Astronomy Picture of the Day
September 7, 2015

Features of Nili Fossae
Features of Nili Fossae

Credits: NASA/JPL/University of Arizona - Credits for the additional process. and color.: Dr Paolo C. Fienga/LXTT/IPF

This simply beautiful view (that was obtained by combining information coming from two different instruments located onboard the NASA - Mars Reconnaissance Orbiter) has the purpose to map (however, in an approximate way) the Main (---> Basic) Composition of the Ground existing in a small portion of the Nili Fossae Plains Region, which is located in the Martian Northern Hemisphere.

This specific Site, is part of the largest known Carbonate-rich Deposits of Mars. In this view (that has been converted in Absolute Natural Colors), the orange/brown Surface indicates a Carbonate-rich Composition, the white/orange Ripples indicate that they are made of Olivine-rich Sands, and the gray areas indicate a Basaltic Composition.

The Carbon Dioxide from the Atmosphere existing on the "early" (---> extremely ancient) Mars, reacted with the Surface Rocks and formed Carbonates, thus thinning the Atmosphere by "sequestering" (---> taking away) the Carbon that was present in the Rocks themselves. An analysis of the amount of Carbon contained in the Plains of Nili Fossae estimated the total at no more than twice the amount of Carbon existing in the "Modern" Atmosphere of Mars, which is mostly made of Carbon Dioxide ("CO2"). Said amount of Carbon, however, even though is much more than the one contained in all the other known Carbonate-rich Regions of Mars, is still far too small to explain how Mars could have had, in a remote past, a thick enough Atmosphere that was fit to keep (---> preserve) its Surface Waters from freezing during a (most likely VERY long) period when Rivers were cutting extensive Valley Networks on the Red Planet.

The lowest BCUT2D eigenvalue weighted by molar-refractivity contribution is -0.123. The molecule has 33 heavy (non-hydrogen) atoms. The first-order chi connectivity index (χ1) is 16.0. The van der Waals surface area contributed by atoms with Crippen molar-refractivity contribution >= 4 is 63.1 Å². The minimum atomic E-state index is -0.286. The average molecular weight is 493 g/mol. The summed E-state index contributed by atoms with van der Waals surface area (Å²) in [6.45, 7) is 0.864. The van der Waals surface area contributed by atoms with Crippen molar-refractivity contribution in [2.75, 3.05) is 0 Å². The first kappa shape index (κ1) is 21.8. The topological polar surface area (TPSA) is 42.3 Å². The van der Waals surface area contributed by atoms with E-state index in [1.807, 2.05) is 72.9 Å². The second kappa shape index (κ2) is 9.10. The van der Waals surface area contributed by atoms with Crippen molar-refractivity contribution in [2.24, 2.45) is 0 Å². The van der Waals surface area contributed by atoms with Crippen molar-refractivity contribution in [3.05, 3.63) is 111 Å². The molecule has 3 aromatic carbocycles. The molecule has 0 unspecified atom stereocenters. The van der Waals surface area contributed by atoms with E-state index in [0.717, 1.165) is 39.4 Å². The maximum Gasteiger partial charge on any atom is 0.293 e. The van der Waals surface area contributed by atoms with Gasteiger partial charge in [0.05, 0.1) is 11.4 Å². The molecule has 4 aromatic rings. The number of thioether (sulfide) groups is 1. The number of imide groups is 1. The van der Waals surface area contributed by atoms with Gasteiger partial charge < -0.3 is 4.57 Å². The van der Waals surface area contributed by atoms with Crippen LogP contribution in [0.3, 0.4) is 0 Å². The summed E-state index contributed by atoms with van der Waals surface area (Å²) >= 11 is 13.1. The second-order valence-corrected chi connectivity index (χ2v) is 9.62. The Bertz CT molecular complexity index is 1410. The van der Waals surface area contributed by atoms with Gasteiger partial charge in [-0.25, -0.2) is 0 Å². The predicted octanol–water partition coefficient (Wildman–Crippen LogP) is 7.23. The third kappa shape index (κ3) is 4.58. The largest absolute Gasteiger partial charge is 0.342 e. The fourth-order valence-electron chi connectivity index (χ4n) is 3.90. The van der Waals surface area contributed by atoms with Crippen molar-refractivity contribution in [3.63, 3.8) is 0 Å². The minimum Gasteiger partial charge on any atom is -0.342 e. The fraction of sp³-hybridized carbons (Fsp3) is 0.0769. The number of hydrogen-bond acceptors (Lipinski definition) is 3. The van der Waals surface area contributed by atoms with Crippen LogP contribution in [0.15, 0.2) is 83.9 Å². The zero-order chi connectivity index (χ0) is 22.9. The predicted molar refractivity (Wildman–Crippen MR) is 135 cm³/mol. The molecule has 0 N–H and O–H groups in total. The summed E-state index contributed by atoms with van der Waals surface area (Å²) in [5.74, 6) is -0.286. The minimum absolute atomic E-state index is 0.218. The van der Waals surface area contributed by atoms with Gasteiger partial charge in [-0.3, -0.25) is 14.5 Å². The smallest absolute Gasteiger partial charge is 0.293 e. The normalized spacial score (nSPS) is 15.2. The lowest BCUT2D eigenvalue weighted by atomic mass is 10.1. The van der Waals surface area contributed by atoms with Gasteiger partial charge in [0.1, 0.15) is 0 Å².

Other possible explanations for the change from an Era with Rivers to the extremely dry Mars of today are still being investigated. This image covers an area approximately 1,4 miles (such as about 2,253 Km) wide. The Scale Bar indicates 500 meters (such as 1640 feet). The full extent of the Carbonate-containing Deposits found in the Region is - at least - as large as Delaware and, perhaps, as large as Arizona.

Mars Local Time: 14:10 (Early Afternoon)
Coord. (centered): 21,731° North Lat. and 79,062° East Long.
Spacecraft altitude: 281,9 Km (such as about 175,0599 miles)
Original image scale range: 28,2 cm/pixel (with 1 x 1 binningso objects85 cm across are resolved
Map projected scale: 25 cm/pixel
Emission Angle: 5,8°
Phase Angle: 45,2°
Solar Incidence Angle: 40° (meaning that the Sun was about 50° above the Local Horizon at the time the picture was taken)
Solar Longitude: 310,3° (Northern Winter - Southern Summer)
Credits: NASA/JPL/University of Arizona
Additional process. and coloring: Lunar Explorer Italia

This picture (which is an original NASA - Original Mars Reconnaissance Orbiter Falsely Colored and NON-Map-Projected Sub-frame identified by the serial n. ESP_032873_2020-1) has been additionally processed, extra-magnified to allow the Readers a better view of the details, contrast enhanced, Gamma corrected, and then re-colorized in Absolute Natural Colors (such as the colors that a human eye would actually perceive if someone were onboard the NASA - Mars Reconnaissance Orbiter and then looked down, towards the Surface of Mars), by using an original technique created - and, in time, dramatically improved - by the Lunar Explorer Italia Team.

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